Home News Features Compliance

🕒 Article read time: 2 minutes

Grant 10,000 temporary visas to EU workers says Logistics UK


Government must prioritise the granting of 10,000 temporary work visas to encourage EU drivers to return to support the UK’s supply chain, Logistics UK has said.

Exclusive analysis of the latest ONS Labour Force Survey Q2 for Logistics UK, by independent research company Repgraph, has shown that 14,000 EU HGV drivers left employment in the UK in the year to June 2020, and only 600 have returned in the past year (by Q2 2021). Their departure has left a gaping hole in the workforce which needs a short-term solution to protect the UK economy. 

“The EU workers who left the UK in the year ending June 2020, ahead of Brexit, were critical to the supply chain’s resilience,” Alex Veitch, General Manager – Public Policy, Logistics UK, explains, “and we are now starting to see the impact that their departure has had on supplies to businesses, retailers, homes and schools. The industry is working hard to recruit new drivers, with the implementation of new apprenticeships and other training schemes, and working with DVSA to speed up its testing regime, but these measures will take some time to produce new drivers. Our industry needs drivers now, and we are urging government to replicate its temporary visa scheme, introduced for agricultural workers, for logistics to keep trucks and vans moving in the short term.” 

The Seasonal Agricultural Workers Scheme has permitted up to 30,000 individuals to come to the UK on a so-called T5 visa to work in agriculture for up to six months, and Logistics UK is pressing government to replicate the scheme for logistics workers. Currently, eight different short-term work visa schemes are in place, including for creative, sports and religious employees, as well as seasonal workers. None of these can be used for HGV drivers.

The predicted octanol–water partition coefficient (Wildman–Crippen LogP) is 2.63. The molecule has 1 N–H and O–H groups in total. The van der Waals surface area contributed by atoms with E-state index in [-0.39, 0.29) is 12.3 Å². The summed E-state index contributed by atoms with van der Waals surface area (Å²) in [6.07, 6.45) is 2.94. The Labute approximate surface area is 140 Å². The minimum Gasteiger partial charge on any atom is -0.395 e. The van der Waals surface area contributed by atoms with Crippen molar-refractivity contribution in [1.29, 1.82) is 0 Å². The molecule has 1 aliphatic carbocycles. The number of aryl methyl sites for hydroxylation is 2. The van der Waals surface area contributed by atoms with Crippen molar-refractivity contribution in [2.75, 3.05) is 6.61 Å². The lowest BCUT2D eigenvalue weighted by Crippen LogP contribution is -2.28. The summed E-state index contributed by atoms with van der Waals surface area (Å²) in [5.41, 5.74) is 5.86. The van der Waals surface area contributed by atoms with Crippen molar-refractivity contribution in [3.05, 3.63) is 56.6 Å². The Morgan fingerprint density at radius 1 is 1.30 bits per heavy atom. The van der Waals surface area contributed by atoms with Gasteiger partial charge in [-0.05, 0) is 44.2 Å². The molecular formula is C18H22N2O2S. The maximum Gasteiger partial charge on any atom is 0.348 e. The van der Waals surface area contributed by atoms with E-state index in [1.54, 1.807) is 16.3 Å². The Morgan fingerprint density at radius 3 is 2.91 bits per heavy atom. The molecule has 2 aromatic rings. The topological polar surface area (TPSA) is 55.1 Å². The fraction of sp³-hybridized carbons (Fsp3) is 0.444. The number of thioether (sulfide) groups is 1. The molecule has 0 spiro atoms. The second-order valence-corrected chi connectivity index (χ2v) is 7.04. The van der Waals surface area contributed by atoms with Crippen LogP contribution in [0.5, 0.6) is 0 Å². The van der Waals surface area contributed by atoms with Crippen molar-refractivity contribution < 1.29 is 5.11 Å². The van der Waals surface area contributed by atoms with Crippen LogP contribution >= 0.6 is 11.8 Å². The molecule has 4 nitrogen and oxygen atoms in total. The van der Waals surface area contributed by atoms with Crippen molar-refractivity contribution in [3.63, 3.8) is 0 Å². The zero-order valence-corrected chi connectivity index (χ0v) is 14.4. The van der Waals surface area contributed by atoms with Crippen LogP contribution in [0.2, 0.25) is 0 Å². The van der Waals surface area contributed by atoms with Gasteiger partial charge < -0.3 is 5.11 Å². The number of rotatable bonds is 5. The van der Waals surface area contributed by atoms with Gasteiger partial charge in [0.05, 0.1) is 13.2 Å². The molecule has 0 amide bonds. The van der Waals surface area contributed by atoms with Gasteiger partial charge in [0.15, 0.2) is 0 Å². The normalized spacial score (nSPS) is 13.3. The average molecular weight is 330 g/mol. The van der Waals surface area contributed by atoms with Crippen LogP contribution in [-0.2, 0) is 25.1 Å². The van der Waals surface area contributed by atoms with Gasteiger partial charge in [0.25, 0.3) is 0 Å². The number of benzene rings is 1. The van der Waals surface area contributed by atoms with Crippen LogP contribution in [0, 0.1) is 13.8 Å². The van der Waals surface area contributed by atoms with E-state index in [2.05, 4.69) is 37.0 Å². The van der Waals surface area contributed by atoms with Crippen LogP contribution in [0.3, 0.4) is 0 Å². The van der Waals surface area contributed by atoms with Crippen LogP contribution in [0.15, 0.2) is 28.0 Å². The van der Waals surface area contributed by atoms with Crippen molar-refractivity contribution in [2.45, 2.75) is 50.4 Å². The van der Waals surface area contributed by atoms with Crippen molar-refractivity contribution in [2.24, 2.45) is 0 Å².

“Logistics is facing a long-term shortage of staff,” Veitch continued, “which has been made much worse by the loss of our EU workforce. While we wait for new recruits to complete their training, which can take up to nine months, the logical solution would be to introduce a temporary visa scheme to keep the vehicles moving. After all, there is no point in picking and packing food if there is no one available to move it to buyers.” 

*www.logistics.org.uk/skills

Published On: 26/08/2021 16:00:20

 

E-news archive

You can also view our e-news archive here.

E-news archive

Interested in Membership?

Get in contact using the Membership Enquiry Form.

Membership Enquiry Form

Logistics Magazine Portal

The hub for finding relevant and informative features, news & compliance guides from Logistics Magazine

Logistics Magazine Portal Home

Sponsorship Opportunities

Learn more about advertising on the new digital Logistics Magazine, with a variety of advert options to reach 30,000 relevant readers.

Sponsorship Opportunities

Magazine Contents

News

Logistics Magazine will cover all the latest news on stories breaking in the industry, including developments on COVID-19,  Brexit, Clean Air Zones, transport law and decarbonisation.

News

Features

Our frequent features will tackle the broader issues affecting logistics such as the COVID-19 vaccination programme, technology and innovation, the political and economic landscape, global trade and the drive to reduce emissions across all transport modes.

Features

Compliance

Each month we explore a different topic in depth in our popular Compliance section, while each week we will publish answers put to our Member Advice Centre team.

Compliance

View Supplements and Previous Printed Editions

View Supplements and previous printed editions of Logistics Magazine here.

Previous